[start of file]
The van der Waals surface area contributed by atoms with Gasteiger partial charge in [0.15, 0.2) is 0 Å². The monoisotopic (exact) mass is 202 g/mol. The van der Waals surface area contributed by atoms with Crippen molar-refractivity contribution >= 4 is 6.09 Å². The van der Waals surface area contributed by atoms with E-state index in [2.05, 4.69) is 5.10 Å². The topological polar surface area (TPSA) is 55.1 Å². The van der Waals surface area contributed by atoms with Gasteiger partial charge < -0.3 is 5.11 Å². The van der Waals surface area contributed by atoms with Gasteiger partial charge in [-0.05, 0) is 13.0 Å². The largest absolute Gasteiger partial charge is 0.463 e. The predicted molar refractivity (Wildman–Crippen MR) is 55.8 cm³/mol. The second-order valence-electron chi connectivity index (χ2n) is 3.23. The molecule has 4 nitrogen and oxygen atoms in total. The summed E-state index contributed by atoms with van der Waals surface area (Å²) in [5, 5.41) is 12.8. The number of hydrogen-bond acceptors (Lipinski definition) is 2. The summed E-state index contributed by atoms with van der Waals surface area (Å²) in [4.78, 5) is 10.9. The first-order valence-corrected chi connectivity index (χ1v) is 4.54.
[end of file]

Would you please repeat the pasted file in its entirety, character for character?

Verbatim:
The van der Waals surface area contributed by atoms with Gasteiger partial charge in [0.15, 0.2) is 0 Å². The monoisotopic (exact) mass is 202 g/mol. The van der Waals surface area contributed by atoms with Crippen molar-refractivity contribution >= 4 is 6.09 Å². The van der Waals surface area contributed by atoms with E-state index in [2.05, 4.69) is 5.10 Å². The topological polar surface area (TPSA) is 55.1 Å². The van der Waals surface area contributed by atoms with Gasteiger partial charge < -0.3 is 5.11 Å². The van der Waals surface area contributed by atoms with Gasteiger partial charge in [-0.05, 0) is 13.0 Å². The largest absolute Gasteiger partial charge is 0.463 e. The predicted molar refractivity (Wildman–Crippen MR) is 55.8 cm³/mol. The second-order valence-electron chi connectivity index (χ2n) is 3.23. The molecule has 4 nitrogen and oxygen atoms in total. The summed E-state index contributed by atoms with van der Waals surface area (Å²) in [5, 5.41) is 12.8. The number of hydrogen-bond acceptors (Lipinski definition) is 2. The summed E-state index contributed by atoms with van der Waals surface area (Å²) in [4.78, 5) is 10.9. The first-order valence-corrected chi connectivity index (χ1v) is 4.54.